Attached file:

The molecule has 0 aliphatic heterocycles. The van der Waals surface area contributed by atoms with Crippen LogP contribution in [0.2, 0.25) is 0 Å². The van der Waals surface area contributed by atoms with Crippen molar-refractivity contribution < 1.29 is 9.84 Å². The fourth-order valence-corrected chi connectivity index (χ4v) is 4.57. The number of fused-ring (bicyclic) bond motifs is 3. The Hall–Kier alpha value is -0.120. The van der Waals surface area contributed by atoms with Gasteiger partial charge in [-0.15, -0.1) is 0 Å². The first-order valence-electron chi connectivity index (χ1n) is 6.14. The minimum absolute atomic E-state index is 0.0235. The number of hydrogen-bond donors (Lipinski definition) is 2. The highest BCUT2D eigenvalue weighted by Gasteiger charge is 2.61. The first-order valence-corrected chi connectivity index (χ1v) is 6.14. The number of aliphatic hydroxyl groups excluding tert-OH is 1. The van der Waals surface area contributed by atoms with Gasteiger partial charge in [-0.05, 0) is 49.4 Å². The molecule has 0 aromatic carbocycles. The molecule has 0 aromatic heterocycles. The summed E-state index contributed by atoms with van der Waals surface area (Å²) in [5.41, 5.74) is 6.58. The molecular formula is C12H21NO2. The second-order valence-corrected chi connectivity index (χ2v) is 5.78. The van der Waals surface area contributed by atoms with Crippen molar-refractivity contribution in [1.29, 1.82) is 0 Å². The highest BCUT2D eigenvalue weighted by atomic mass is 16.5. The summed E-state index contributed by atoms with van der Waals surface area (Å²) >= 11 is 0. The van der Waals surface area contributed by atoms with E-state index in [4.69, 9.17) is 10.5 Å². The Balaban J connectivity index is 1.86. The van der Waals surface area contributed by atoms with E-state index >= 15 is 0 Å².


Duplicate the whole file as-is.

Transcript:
The molecule has 0 aliphatic heterocycles. The van der Waals surface area contributed by atoms with Crippen LogP contribution in [0.2, 0.25) is 0 Å². The van der Waals surface area contributed by atoms with Crippen molar-refractivity contribution < 1.29 is 9.84 Å². The fourth-order valence-corrected chi connectivity index (χ4v) is 4.57. The number of fused-ring (bicyclic) bond motifs is 3. The Hall–Kier alpha value is -0.120. The van der Waals surface area contributed by atoms with Gasteiger partial charge in [-0.15, -0.1) is 0 Å². The first-order valence-electron chi connectivity index (χ1n) is 6.14. The minimum absolute atomic E-state index is 0.0235. The number of hydrogen-bond donors (Lipinski definition) is 2. The highest BCUT2D eigenvalue weighted by Gasteiger charge is 2.61. The first-order valence-corrected chi connectivity index (χ1v) is 6.14. The number of aliphatic hydroxyl groups excluding tert-OH is 1. The van der Waals surface area contributed by atoms with Gasteiger partial charge in [-0.05, 0) is 49.4 Å². The molecule has 0 aromatic carbocycles. The molecule has 0 aromatic heterocycles. The summed E-state index contributed by atoms with van der Waals surface area (Å²) in [5.41, 5.74) is 6.58. The molecular formula is C12H21NO2. The second-order valence-corrected chi connectivity index (χ2v) is 5.78. The van der Waals surface area contributed by atoms with Crippen molar-refractivity contribution in [1.29, 1.82) is 0 Å². The highest BCUT2D eigenvalue weighted by atomic mass is 16.5. The summed E-state index contributed by atoms with van der Waals surface area (Å²) >= 11 is 0. The van der Waals surface area contributed by atoms with E-state index in [4.69, 9.17) is 10.5 Å². The Balaban J connectivity index is 1.86. The van der Waals surface area contributed by atoms with E-state index >= 15 is 0 Å².